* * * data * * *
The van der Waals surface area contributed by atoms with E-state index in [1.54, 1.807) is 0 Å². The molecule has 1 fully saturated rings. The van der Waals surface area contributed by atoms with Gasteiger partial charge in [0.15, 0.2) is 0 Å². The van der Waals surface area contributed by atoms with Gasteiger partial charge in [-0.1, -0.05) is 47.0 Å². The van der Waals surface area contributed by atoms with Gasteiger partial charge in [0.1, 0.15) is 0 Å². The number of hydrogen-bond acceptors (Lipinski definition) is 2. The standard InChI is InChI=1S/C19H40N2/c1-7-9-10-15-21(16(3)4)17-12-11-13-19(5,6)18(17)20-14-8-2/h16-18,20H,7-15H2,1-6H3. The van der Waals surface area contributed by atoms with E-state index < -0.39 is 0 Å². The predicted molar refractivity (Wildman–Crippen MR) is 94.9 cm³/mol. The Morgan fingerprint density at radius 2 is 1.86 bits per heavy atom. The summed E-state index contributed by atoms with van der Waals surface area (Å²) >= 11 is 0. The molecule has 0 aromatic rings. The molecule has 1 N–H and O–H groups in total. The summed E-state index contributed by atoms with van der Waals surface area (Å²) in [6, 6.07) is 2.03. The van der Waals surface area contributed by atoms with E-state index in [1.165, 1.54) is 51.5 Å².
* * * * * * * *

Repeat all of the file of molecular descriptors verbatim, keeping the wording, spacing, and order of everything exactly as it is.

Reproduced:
The van der Waals surface area contributed by atoms with E-state index in [1.54, 1.807) is 0 Å². The molecule has 1 fully saturated rings. The van der Waals surface area contributed by atoms with Gasteiger partial charge in [0.15, 0.2) is 0 Å². The van der Waals surface area contributed by atoms with Gasteiger partial charge in [-0.1, -0.05) is 47.0 Å². The van der Waals surface area contributed by atoms with Gasteiger partial charge in [0.1, 0.15) is 0 Å². The number of hydrogen-bond acceptors (Lipinski definition) is 2. The standard InChI is InChI=1S/C19H40N2/c1-7-9-10-15-21(16(3)4)17-12-11-13-19(5,6)18(17)20-14-8-2/h16-18,20H,7-15H2,1-6H3. The van der Waals surface area contributed by atoms with E-state index < -0.39 is 0 Å². The predicted molar refractivity (Wildman–Crippen MR) is 94.9 cm³/mol. The Morgan fingerprint density at radius 2 is 1.86 bits per heavy atom. The summed E-state index contributed by atoms with van der Waals surface area (Å²) >= 11 is 0. The molecule has 0 aromatic rings. The molecule has 1 N–H and O–H groups in total. The summed E-state index contributed by atoms with van der Waals surface area (Å²) in [6, 6.07) is 2.03. The van der Waals surface area contributed by atoms with E-state index in [1.165, 1.54) is 51.5 Å².